Georgia better stay alert about Armenia's "brotherhood" claims
Baku, Azerbaijan, October 22
By Azer Ahmadbayli – Trend:
During his visit to Tbilisi in late May, Armenian Prime Minister Nikol Pashinyan called Georgia a brotherly country. But is it really?
In a week, on October 28, presidential elections will be held in Georgia. The pre-election campaign of candidates is in full swing.
Various parties, movements and just individuals, who are well-known in the country, express their views through the media, creating an overall picture of sentiments prevailing in Georgian society.
In this regard, interesting is the address issues by the so-called “Javakhk Diaspora of Russia” - an entity of dubious origin created to, allegedly, promote interests of Armenian minority living in the Georgian region of Samtskhe-Javakheti, and which somehow managed to obtain state registration in the Ministry of justice of Russia.
Apart from generalities about the hope for fair and transparent elections, the “Javakhk Diaspora of Russia” calls on its compatriots to cast their votes for those candidates who have certain priorities included in their election program.
Here are a few of them:
- Decentralization and granting of greater self-government rights to “Javakhk” [Samtskhe-Javakheti region];
- Establishment of a demilitarized zone in the territory of “Javakhk”;
- Restoration of lost citizenship to ethnic Armenians of “Javakhk” and permission for dual citizenship;
- Granting the Armenian language status of regional;
- Return of Armenian churches and religious monuments confiscated during the Soviet period to the Armenian Apostolic Church;
What does, for example, establishment of a demilitarized zone in the territory of “Javakhk” mean?
According to international law, a “demilitarized zone” is an area, agreed upon between the parties of an armed conflict, which cannot be occupied or used for military purposes by any party to the conflict.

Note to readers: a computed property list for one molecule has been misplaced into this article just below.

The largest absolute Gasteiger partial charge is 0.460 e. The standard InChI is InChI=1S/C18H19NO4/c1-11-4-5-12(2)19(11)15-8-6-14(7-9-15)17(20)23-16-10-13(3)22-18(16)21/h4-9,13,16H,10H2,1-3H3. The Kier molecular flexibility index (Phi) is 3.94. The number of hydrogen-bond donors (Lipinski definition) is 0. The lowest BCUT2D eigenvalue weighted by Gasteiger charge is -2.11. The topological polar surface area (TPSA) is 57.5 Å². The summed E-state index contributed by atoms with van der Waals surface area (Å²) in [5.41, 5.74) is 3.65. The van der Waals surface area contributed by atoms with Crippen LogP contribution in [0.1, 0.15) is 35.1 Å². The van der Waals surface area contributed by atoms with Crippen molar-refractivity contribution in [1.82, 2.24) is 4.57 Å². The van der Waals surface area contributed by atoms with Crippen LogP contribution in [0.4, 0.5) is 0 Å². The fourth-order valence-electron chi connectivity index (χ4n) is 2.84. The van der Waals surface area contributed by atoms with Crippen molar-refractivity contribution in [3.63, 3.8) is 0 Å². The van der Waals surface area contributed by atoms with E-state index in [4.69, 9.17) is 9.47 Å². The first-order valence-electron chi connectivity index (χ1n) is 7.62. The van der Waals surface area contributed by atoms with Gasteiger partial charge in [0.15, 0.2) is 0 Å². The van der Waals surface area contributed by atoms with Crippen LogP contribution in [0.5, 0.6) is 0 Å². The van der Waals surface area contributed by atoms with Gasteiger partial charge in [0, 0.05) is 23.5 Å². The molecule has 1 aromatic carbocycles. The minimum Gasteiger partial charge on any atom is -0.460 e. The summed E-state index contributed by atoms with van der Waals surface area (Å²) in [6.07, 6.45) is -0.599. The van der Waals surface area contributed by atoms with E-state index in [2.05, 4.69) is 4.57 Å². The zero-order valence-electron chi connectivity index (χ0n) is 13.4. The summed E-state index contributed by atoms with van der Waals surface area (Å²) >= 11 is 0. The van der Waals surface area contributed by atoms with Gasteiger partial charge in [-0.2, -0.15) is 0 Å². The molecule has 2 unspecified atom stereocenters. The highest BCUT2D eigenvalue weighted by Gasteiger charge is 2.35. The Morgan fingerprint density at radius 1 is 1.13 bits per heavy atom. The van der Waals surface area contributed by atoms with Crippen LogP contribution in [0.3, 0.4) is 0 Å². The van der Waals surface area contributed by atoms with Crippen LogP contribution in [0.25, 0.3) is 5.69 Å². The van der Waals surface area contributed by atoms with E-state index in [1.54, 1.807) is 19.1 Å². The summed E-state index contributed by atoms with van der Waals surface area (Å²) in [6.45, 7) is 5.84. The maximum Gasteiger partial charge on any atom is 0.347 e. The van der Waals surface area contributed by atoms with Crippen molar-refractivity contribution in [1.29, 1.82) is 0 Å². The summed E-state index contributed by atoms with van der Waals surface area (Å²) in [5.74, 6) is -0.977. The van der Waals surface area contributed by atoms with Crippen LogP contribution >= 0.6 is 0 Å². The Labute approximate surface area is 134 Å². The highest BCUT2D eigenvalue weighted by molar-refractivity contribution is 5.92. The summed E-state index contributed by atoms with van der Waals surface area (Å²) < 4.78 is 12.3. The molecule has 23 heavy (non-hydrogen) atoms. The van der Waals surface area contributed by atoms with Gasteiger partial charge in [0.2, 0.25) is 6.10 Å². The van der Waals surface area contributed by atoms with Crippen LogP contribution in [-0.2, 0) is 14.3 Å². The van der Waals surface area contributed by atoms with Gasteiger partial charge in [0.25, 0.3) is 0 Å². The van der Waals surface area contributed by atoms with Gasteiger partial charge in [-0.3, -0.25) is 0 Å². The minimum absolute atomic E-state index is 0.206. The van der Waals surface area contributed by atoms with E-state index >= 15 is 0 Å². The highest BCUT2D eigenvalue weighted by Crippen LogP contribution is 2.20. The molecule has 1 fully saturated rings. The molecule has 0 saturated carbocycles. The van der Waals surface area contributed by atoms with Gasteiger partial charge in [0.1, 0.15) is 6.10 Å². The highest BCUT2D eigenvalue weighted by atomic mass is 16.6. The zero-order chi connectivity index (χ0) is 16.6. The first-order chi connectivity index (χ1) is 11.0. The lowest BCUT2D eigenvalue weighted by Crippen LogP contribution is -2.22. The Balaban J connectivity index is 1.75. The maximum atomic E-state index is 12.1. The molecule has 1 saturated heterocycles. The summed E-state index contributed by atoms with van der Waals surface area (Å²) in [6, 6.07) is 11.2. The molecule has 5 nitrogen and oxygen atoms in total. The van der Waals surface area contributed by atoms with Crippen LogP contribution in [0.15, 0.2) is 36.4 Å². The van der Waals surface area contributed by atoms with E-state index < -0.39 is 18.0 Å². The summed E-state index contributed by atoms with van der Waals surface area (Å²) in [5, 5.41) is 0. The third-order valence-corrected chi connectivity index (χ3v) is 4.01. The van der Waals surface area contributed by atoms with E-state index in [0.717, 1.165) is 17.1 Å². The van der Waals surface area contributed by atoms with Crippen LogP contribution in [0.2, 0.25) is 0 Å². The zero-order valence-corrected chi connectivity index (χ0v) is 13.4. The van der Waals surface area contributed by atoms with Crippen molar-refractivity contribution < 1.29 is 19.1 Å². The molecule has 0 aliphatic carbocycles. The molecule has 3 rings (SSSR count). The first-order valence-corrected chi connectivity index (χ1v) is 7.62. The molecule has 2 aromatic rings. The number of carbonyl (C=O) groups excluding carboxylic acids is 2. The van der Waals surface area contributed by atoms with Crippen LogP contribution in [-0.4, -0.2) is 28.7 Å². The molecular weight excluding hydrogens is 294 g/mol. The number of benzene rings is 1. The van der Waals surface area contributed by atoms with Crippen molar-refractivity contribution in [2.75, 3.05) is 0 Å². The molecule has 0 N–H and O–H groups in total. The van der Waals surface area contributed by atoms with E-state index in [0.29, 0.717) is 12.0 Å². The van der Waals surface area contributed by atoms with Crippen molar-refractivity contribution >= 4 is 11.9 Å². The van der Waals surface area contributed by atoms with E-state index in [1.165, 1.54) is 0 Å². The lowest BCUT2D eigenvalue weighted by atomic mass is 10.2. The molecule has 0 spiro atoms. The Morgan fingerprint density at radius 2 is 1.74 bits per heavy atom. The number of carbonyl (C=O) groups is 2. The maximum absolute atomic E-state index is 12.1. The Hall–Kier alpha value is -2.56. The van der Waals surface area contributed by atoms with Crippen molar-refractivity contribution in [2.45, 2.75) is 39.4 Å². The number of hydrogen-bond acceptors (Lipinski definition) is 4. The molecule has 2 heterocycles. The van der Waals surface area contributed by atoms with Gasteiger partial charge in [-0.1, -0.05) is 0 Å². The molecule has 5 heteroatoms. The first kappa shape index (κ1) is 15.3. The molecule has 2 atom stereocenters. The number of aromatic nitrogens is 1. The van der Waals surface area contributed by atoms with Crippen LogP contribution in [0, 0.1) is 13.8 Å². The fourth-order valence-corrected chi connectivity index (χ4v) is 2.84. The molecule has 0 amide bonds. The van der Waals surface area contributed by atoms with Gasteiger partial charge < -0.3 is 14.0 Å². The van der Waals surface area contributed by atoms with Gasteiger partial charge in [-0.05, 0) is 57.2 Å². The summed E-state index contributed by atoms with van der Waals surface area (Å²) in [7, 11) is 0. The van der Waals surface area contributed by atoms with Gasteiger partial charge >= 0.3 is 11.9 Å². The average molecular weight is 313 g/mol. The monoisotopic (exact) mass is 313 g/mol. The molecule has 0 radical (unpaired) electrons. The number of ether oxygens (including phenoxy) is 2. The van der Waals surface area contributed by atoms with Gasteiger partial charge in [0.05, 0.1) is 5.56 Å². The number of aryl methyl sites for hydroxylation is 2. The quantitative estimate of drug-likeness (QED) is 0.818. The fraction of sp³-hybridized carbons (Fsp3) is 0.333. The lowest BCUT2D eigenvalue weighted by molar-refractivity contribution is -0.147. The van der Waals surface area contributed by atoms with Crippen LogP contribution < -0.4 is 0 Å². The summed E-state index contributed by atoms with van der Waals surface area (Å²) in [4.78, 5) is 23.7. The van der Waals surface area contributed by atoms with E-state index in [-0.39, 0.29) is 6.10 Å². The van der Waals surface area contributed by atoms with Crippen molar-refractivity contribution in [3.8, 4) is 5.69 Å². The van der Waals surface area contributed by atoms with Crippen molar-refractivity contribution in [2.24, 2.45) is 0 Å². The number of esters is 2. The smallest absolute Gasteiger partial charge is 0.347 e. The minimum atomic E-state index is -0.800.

Why is it necessary to establish such a zone and on what basis would the future President of Georgia be able to do it?
This could all look pretty harmless if it weren't for lessons of history. The Nagorno-Karabakh conflict between Armenia and Azerbaijan had been initiated with similar claims.
The issues of separatist Abkhazia and the Tskhinvali region, as well as the return of hundreds of thousands of Georgian refugees there, remain the most painful problem for Georgia.
Since 2008, Armenia, being, as it says, “brotherly” country to Georgia, voted against the UN Security Council’s several resolutions on the return of Georgian refugees to Abkhazia and the Tskhinvali region.
Also, Armenia doesn’t shy from raising the concern of opening transport corridors through the same separatist entities to Russia from time to time before the Georgian government.
Georgians still well remember that in Abkhazia the Armenian militants fighting alongside separatist troops were exceptionally atrocious against the civilian Georgian population.
Most of the Western audience, which oftentimes is affectionate towards Armenia, is not aware of these facts.
It’s hard to explain to the Georgian people why it is necessary to grant greater self-government rights to the region or give back Georgian churches, which Armenians consider their own.
Zealous representatives of the Armenian nation have long been making provocative statements that the Georgian region of Samtskhe-Javakheti is actually one of the regions of the “Greater Armenia,” and that Armenians are being harassed there, and that in case of conflict Georgia will not be able to stop it.
Head of the “Javakhk Diaspora of Russia”, Aghasi Arabyan, openly speaks about that, trying to remove responsibility from Armenia in advance: “many important issues for the indigenous Armenian population remain unresolved in Javakhk and, accordingly, the probability of a conflict remains. For its part, the Armenian leadership is trying to do its best in order not to stimulate and create conditions for provoking such things. However, if this had happened, the Armenian Diaspora, which is beyond the control of the authorities of the Republic of Armenia, will definitely join the conflict. Then the process will simply become irreversible and Armenia, with the best will in the world, will not be able to stop it.”
All actions of the leaders of Armenian separatist minorities in the neighboring countries are coordinated from a single center – the capital city of Armenia, and are subject to a single scenario - the annexation of lands for the implementation of the so-called “Greater Armenia” project.
However, the instinct of self-preservation does not allow Armenia and the Diaspora to start the process of alienation of the Samtskhe-Javakheti region from Georgia right now, limiting themselves for the time being with claims that will help prepare fertile ground for this in the future.